Why Apple should hire your grandmother

  • Amazon, Google and Apple have built devices that can work great for the elderly, but the apps and services have a long way to go.
  • The companies have been much more focused on designing their products for millennials.
Drazen | Getty Images

The U.S. population is getting older, richer and sicker.

Technology giants Amazon, Alphabet and Apple have created devices perfectly suited to help aging Americans, with voice-powered assistants that get smarter as they learn more about their users.

Yet, outside of a few niche efforts, the companies haven't invested ample resources to tailor their apps and services to an older demographic. Instead, the preference has been to design for a mass consumer market, which typically skews towards millennials.

Experts in the aging space told CNBC that this will begin to shift in the coming years. One way to speed that up would be for the tech industry to hire people who understand the needs of this population. In other words, they should hire older Americans.

"This is a total blind spot for technology companies," said Katy Fike, co-founder of Aging 2.0, a group that supports entrepreneurs in the aging space.

Fike said these companies should particularly consider hiring and interviewing more older women.

"Women tend to live longer and continue to make buying decisions for their families and aging parents," she said. "This is the polar opposite group to the young, male tech worker."

The median age of the American worker is 42, but Silicon Valley is younger. According to research group Payscale, the median age is 29 at Facebook, 40 at Google, 31 at Apple and 30 at Amazon.

The companies have all the tools necessary to accelerate the shift. Voice interfaces like Amazon's Alexa, Apple's Siri, Microsoft's Cortana and Google's Assistant are moving in the direction of letting people converse more naturally with technology to get the answers and information they need.

In order: The Echo, the Echo Plus and the original Echo
Todd Haselton | CNBC
In order: The Echo, the Echo Plus and the original Echo

Michael Skaff, a veteran tech worker and now the chief operating officer for the Jewish Senior Living Group, said voice assistants have "a democratizing effect."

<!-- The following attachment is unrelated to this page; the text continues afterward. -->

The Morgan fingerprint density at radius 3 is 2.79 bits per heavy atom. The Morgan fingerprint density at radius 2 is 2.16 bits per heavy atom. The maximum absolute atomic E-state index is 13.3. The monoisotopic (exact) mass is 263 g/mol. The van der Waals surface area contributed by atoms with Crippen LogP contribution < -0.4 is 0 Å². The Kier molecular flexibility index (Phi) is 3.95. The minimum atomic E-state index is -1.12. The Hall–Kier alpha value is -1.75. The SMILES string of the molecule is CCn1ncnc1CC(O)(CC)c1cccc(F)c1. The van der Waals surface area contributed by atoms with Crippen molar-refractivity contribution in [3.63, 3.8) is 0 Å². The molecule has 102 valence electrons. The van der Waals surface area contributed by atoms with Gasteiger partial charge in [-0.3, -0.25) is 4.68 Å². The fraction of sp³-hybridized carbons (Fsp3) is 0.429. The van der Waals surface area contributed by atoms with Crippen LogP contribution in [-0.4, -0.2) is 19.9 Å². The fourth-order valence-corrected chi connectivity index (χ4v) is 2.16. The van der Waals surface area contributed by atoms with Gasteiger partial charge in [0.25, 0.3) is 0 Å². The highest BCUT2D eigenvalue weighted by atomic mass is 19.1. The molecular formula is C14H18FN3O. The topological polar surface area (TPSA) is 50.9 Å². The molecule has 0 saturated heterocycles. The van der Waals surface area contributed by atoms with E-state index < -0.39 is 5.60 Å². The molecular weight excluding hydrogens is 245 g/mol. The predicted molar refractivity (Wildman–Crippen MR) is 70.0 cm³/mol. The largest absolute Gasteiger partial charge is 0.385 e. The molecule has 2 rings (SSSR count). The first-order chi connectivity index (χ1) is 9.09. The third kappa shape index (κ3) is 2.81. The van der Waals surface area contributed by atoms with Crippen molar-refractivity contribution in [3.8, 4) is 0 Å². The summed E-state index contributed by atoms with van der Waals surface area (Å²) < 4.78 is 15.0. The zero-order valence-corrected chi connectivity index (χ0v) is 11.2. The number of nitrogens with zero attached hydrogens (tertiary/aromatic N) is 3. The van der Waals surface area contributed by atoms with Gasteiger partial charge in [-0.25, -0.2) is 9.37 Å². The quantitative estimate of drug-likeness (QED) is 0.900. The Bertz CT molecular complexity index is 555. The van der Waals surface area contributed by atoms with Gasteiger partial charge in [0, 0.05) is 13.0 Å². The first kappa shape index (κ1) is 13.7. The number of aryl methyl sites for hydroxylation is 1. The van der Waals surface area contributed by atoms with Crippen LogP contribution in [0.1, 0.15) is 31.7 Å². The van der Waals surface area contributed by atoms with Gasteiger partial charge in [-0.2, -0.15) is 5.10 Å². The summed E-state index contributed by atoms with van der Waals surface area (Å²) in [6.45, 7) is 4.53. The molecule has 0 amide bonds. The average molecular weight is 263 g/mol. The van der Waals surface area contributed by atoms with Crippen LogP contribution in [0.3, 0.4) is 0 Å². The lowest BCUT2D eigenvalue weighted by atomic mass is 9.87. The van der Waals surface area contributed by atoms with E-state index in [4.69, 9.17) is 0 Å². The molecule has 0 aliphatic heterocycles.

People who never got comfortable with smartphones may might find it easier to converse with a voice assistant, he said. It's also a promising technology for people with disabilities, especially those with visual impairments or motion disorders who struggle with visual interfaces.

But Skaff said the new products still have a long way to go.

For instance, he said seniors typically prefer that voice assistants greet them immediately after setup, rather than relying on user activation. Another common complaint is that the voice is typically too low for people who are hard of hearing and should be easily adjustable, Skaff said.

An Amazon spokesperson said in an email to CNBC that the Echo is currently used by older people for controlling thermostats, lights and other connected devices that would otherwise require them to go up and down stairs. For people who are hard of hearing, the company recently launched Alexa Captioning, which "gives customers who are deaf or hard of hearing the ability to see Alexa's responses in text on the screen," the company said.

Skaff said there are many more tweaks that tech companies could make with the help of older workers and focus groups.

Busting myths

A prevailing myth is that older people are less comfortable with technology than their younger counterparts.

In fact, the vast majority of people over 65 have a cellphone. And many opt to use laptops and tablets because of the bigger screens and touch-pads, studies show. In response to increasing demand, AARP and other groups that represent seniors are now offering classes to help older Americans get up to speed with the latest technology, including gadgets and apps to help them live independently for longer.

"The 60-year-old now is different than a decade ago," said Joe Angelelli, a Pittsburgh-based gerontologist who has dedicated his career to studying aging. A key shift is in their level of optimism about the potential of technology.

"There's a learning curve, but once it's addressed then seniors can use these products just fine," he said.

Angelelli said other types of devices that could help seniors include sensors in the home that help detect falls and voice assistants that provide check-ins to help people who feel isolated.

That may mean adding a little grey hair to the workforce.

"I like to think of it as diversifying their perspective by design," Angelelli said.